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25 May 2014

Some — Work for Immortality —

Some — Work for Immortality —
The Chiefer part, for Time —
He — Compensates — immediately —
The former — Checks — on Fame —

Slow Gold — but Everlasting —
The Bullion of Today —
Contrasted with the Currency
Of Immortality —

A Beggar — Here and There —
Is gifted to discern
Beyond the Broker's insight —
One's — Money — One's — the Mine -
                          F536 (1863)  J406

While some people aim for the "Slow" but "Everlasting" gold of immortality, most work for what can be earned today. Laborers toil for their hourly wage, and lawyers'  – noting that Dickinson's father and brother were both lawyers – time is billable. Those on the Immortality track (poets perhaps?) receive "Checks – on Fame", that is, promissory notes or vouchers payable byFame.
      Dickinson makes three comparisons between the Immortality folks and the work-for-pay set, one in each stanza. In the first those whose time is worth money are contrasted with those whose reward is intangible. The reliance on Fame seems a bit dicey: she is a fickle mistress after all. A poet might dedicate her life to immortal issues and never enjoy a shred of fame. 
      In the second stanza Dickinson makes a better case for Immortality. It offers gold, albeit a "Slow Gold". The phrase is a spondee: two accented syllables that emphasize both. But while the gold may not shower down, it is everlasting. Time workers, in contrast, get paid in the "Bullion of Today" and this seems like petty cash compared to the "Currency / Of Immortality". 
Gold bullion, photo by Antony Theobald

      Dickinson saves her most powerful comparison for the end. She compares the beggar's superior insight (or at least a beggar "Here and There") to that of the broker's. While brokers may understand a wide and complex variety of financial transactions, a beggar is sometimes "gifted" with the insight that it is the earth that creates the wealth, not the mint; it is the thinker, visionary, prophet or poet who taps into the deep and the immortal, hereby creating meaning that the rest of us draw on. The last line is marvelously clever and concise.
      I suspect Dickinson was indeed thinking of the poet (including herself) as well as her friends who were writers, philosophers, and social activists. Of them all, she was perhaps the beggar for those she knew – Higginson, Bowles, Wadsworth, even Emerson – all received fame and respect in addition to the bullion of the day.


  1. I read the first stanza in a different way... prose beneath the poetry)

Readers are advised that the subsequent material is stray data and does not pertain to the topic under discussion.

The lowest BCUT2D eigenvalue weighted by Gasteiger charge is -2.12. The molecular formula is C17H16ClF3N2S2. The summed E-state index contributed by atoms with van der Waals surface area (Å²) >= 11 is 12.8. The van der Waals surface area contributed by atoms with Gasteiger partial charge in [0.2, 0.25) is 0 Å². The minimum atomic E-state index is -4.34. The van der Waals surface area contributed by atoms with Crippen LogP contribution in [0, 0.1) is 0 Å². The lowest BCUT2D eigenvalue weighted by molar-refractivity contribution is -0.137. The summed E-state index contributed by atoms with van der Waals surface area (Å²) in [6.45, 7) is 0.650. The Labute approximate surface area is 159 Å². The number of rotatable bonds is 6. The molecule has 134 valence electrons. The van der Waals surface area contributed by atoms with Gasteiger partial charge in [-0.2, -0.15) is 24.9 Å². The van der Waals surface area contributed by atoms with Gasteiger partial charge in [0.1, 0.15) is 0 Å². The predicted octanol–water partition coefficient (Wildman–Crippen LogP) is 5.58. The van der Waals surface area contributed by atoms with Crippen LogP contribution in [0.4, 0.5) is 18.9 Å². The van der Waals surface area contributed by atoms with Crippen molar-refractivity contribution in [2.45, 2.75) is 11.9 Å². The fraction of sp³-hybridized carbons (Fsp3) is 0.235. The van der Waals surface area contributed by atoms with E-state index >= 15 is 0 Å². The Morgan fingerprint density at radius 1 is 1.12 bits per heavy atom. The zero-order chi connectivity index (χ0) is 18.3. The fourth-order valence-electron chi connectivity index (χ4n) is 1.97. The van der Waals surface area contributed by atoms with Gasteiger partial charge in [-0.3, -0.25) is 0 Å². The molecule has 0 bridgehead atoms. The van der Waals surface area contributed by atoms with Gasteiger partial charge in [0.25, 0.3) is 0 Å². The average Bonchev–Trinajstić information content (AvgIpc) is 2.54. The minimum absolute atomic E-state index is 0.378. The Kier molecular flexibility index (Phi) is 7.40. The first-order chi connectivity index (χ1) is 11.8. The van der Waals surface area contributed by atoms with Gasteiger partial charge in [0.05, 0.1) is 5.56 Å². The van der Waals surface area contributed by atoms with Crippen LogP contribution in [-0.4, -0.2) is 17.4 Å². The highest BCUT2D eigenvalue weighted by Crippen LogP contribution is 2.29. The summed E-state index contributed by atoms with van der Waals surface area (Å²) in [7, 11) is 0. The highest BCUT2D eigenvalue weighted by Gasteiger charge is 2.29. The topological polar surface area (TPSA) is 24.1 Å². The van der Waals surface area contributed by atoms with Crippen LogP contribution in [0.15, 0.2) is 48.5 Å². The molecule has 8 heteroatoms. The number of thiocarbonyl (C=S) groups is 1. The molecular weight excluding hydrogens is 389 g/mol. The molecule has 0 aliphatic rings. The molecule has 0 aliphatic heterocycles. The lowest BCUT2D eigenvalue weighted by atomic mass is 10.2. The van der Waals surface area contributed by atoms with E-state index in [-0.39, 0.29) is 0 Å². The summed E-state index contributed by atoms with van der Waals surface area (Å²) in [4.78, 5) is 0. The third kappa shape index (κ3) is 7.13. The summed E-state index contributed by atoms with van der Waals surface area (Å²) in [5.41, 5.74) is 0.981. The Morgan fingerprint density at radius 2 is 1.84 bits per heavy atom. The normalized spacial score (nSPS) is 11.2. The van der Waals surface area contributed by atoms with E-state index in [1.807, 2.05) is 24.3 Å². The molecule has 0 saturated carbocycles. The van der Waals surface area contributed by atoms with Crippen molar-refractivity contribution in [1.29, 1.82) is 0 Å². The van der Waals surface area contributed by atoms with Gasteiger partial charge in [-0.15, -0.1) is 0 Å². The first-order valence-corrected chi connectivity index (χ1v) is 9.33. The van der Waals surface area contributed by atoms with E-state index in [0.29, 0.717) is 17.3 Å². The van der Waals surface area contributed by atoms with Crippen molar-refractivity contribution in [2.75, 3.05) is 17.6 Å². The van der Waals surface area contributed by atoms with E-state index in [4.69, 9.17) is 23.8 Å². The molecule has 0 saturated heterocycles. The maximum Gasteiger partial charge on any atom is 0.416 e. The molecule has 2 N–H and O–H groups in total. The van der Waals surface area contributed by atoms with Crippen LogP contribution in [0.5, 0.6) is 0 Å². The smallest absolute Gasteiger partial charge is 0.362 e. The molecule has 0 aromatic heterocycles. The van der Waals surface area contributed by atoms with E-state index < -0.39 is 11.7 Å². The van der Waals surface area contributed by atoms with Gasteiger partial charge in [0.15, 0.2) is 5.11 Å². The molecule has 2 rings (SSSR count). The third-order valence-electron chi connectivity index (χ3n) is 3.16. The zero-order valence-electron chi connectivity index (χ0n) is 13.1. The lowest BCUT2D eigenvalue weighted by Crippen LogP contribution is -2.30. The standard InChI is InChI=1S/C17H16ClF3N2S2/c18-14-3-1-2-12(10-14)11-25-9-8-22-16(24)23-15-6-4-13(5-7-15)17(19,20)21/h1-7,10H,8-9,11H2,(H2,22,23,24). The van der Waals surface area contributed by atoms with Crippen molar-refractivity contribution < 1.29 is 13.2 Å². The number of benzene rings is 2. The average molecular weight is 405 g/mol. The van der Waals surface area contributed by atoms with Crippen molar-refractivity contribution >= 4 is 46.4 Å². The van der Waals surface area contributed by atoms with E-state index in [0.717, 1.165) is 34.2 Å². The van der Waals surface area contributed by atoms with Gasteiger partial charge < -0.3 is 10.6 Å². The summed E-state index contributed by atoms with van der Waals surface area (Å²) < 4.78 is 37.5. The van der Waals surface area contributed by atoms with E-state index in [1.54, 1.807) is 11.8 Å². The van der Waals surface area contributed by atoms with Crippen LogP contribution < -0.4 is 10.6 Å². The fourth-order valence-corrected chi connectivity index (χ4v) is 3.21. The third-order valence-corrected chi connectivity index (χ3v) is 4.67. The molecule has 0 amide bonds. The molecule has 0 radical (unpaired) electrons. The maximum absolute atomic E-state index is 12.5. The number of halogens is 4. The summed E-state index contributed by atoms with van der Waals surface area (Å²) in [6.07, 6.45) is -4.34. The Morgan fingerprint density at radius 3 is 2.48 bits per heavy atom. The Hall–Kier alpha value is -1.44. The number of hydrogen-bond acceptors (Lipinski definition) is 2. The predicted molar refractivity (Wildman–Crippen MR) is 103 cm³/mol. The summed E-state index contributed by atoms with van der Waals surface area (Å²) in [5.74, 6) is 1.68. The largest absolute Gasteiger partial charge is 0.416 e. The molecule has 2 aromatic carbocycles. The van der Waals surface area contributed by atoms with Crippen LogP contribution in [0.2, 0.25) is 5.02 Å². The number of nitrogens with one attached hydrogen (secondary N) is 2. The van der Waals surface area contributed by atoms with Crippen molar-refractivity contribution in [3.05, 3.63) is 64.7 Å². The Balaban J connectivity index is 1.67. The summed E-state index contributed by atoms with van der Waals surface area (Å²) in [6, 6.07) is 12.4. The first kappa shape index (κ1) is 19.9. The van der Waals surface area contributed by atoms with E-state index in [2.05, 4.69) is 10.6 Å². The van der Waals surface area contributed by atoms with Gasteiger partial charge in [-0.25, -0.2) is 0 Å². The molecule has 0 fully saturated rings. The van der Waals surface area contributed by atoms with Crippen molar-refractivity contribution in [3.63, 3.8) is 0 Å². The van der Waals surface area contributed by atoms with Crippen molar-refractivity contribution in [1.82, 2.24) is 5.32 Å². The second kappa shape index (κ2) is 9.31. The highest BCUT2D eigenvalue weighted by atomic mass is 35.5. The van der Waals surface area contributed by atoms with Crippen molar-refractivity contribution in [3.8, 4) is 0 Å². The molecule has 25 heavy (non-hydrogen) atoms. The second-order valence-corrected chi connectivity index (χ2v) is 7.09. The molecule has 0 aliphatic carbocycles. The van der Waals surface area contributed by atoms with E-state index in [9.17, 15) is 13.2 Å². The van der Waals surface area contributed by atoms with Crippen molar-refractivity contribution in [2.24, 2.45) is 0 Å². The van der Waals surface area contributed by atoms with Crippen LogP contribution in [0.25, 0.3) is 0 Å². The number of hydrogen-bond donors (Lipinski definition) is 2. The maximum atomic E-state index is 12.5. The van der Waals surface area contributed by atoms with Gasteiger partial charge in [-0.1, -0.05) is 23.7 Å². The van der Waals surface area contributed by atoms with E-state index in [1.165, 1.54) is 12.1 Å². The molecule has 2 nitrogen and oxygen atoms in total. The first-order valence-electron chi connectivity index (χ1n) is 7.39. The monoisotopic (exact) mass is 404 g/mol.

Some — Work for Immortality —
    (Some individuals work to become immortal)
    The Chiefer part, for Time —
    (Most though work in the moment)
    He — Compensates — immediately —
    (To receive their compensation in immediately)
    The former — Checks — on Fame —
    (Those that work for to become immortal are weary of Fame).

    "Checks" can either work as (1) individual counting or measuring an object, or (2) curbing or attempting to limit a given object. I prefer using the second meaning because the contrast becomes clearer between the third and fourth lines of the first stanza. Individual attempts to increase something in line three, whereas, in line four, diametrically opposite individual tries to diminish something.

    If read in this way, the second stanza becomes clearer. While those that aim for immortality, may not have much gold (in monetary value or fame), they may achieve some undefined currency of immortality.

    The last stanza, I find difficult. She could be again alluding to her relationships with the readers. Beggars, as readers, could be coming to her for insight. She know acts as a broker between nature (everything) and humanity. If, however, one takes them to be one and the same, currency (as gold) and natural presence of gold in a mine, then we have gone beyond either Dickinson's logic or possibly logic or reality (if you take broker to be dude above and beggar to be Dickinson). Or, if you take broker to and beggar to be the same individual, then that individual has achieved immortality. I dunno...

  2. Without very deep pockets of her patron-lawyer father and, later, her patron-lawyer brother supplying her “The Bullion of Today”, ED would have no “Currency of Immortality”. She was a rich aristocrat in a small Massachusetts town. Wouldn’t it be polite for her to write a thank-you poem? Does anyone know of such a poem among her 1789?